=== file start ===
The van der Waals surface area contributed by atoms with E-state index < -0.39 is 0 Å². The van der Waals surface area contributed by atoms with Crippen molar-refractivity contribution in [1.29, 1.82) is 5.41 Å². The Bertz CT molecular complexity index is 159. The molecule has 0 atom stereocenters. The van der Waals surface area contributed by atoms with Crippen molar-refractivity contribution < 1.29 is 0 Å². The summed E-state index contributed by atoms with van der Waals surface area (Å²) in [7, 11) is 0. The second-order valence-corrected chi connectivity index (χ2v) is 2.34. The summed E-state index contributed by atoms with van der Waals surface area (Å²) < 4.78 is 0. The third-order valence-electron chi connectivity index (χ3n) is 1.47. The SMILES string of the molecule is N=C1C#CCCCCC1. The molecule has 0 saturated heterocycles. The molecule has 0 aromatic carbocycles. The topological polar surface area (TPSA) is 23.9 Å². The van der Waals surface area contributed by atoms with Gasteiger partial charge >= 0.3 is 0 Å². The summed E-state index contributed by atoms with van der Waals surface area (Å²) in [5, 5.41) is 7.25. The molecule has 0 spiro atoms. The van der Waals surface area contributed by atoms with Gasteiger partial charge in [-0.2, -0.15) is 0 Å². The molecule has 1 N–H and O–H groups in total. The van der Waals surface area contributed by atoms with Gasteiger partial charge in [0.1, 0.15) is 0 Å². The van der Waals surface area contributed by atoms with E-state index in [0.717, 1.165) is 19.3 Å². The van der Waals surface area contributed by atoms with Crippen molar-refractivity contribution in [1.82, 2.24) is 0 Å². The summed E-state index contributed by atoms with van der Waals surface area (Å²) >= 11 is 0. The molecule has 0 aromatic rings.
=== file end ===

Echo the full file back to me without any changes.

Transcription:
The van der Waals surface area contributed by atoms with E-state index < -0.39 is 0 Å². The van der Waals surface area contributed by atoms with Crippen molar-refractivity contribution in [1.29, 1.82) is 5.41 Å². The Bertz CT molecular complexity index is 159. The molecule has 0 atom stereocenters. The van der Waals surface area contributed by atoms with Crippen molar-refractivity contribution < 1.29 is 0 Å². The summed E-state index contributed by atoms with van der Waals surface area (Å²) in [7, 11) is 0. The second-order valence-corrected chi connectivity index (χ2v) is 2.34. The summed E-state index contributed by atoms with van der Waals surface area (Å²) < 4.78 is 0. The third-order valence-electron chi connectivity index (χ3n) is 1.47. The SMILES string of the molecule is N=C1C#CCCCCC1. The molecule has 0 saturated heterocycles. The molecule has 0 aromatic carbocycles. The topological polar surface area (TPSA) is 23.9 Å². The van der Waals surface area contributed by atoms with Gasteiger partial charge >= 0.3 is 0 Å². The summed E-state index contributed by atoms with van der Waals surface area (Å²) in [5, 5.41) is 7.25. The molecule has 0 spiro atoms. The van der Waals surface area contributed by atoms with Gasteiger partial charge in [-0.2, -0.15) is 0 Å². The molecule has 1 N–H and O–H groups in total. The van der Waals surface area contributed by atoms with Gasteiger partial charge in [0.1, 0.15) is 0 Å². The van der Waals surface area contributed by atoms with E-state index in [0.717, 1.165) is 19.3 Å². The van der Waals surface area contributed by atoms with Crippen molar-refractivity contribution in [1.82, 2.24) is 0 Å². The summed E-state index contributed by atoms with van der Waals surface area (Å²) >= 11 is 0. The molecule has 0 aromatic rings.